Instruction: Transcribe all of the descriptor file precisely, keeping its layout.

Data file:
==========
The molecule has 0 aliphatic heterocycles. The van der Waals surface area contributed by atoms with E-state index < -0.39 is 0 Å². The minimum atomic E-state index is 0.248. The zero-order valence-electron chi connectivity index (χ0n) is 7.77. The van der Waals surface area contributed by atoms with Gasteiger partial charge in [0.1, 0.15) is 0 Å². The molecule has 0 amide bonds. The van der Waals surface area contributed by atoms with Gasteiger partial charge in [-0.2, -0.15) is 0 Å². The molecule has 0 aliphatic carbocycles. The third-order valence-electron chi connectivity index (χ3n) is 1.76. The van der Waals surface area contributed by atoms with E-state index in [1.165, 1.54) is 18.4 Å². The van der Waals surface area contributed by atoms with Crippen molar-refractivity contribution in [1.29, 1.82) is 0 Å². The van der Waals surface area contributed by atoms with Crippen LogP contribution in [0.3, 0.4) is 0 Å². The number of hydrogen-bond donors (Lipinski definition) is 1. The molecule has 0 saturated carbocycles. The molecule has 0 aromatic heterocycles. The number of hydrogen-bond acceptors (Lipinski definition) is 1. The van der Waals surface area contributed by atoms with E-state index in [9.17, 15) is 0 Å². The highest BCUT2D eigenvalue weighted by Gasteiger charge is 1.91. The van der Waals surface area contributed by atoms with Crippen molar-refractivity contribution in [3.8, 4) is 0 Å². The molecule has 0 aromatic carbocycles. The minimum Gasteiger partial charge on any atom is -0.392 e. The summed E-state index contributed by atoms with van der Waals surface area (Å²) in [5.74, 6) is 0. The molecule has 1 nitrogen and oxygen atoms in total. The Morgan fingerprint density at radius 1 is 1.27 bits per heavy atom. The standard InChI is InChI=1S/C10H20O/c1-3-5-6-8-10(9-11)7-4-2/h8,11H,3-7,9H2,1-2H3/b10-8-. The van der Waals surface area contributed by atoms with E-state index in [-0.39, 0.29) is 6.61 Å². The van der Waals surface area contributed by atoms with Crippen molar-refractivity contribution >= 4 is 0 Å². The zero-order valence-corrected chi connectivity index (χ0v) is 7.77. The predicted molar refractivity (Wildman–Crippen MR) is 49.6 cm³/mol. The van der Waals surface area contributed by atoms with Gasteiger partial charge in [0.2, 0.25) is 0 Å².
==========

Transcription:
The molecule has 0 aliphatic heterocycles. The van der Waals surface area contributed by atoms with E-state index < -0.39 is 0 Å². The minimum atomic E-state index is 0.248. The zero-order valence-electron chi connectivity index (χ0n) is 7.77. The van der Waals surface area contributed by atoms with Gasteiger partial charge in [0.1, 0.15) is 0 Å². The molecule has 0 amide bonds. The van der Waals surface area contributed by atoms with Gasteiger partial charge in [-0.2, -0.15) is 0 Å². The molecule has 0 aliphatic carbocycles. The third-order valence-electron chi connectivity index (χ3n) is 1.76. The van der Waals surface area contributed by atoms with E-state index in [1.165, 1.54) is 18.4 Å². The van der Waals surface area contributed by atoms with Crippen molar-refractivity contribution in [1.29, 1.82) is 0 Å². The van der Waals surface area contributed by atoms with Crippen LogP contribution in [0.3, 0.4) is 0 Å². The number of hydrogen-bond donors (Lipinski definition) is 1. The molecule has 0 saturated carbocycles. The molecule has 0 aromatic heterocycles. The number of hydrogen-bond acceptors (Lipinski definition) is 1. The van der Waals surface area contributed by atoms with E-state index in [9.17, 15) is 0 Å². The highest BCUT2D eigenvalue weighted by Gasteiger charge is 1.91. The van der Waals surface area contributed by atoms with Crippen molar-refractivity contribution in [3.8, 4) is 0 Å². The molecule has 0 aromatic carbocycles. The minimum Gasteiger partial charge on any atom is -0.392 e. The summed E-state index contributed by atoms with van der Waals surface area (Å²) in [5.74, 6) is 0. The molecule has 1 nitrogen and oxygen atoms in total. The Morgan fingerprint density at radius 1 is 1.27 bits per heavy atom. The standard InChI is InChI=1S/C10H20O/c1-3-5-6-8-10(9-11)7-4-2/h8,11H,3-7,9H2,1-2H3/b10-8-. The van der Waals surface area contributed by atoms with E-state index in [-0.39, 0.29) is 6.61 Å². The van der Waals surface area contributed by atoms with Crippen molar-refractivity contribution >= 4 is 0 Å². The zero-order valence-corrected chi connectivity index (χ0v) is 7.77. The predicted molar refractivity (Wildman–Crippen MR) is 49.6 cm³/mol. The van der Waals surface area contributed by atoms with Gasteiger partial charge in [0.2, 0.25) is 0 Å².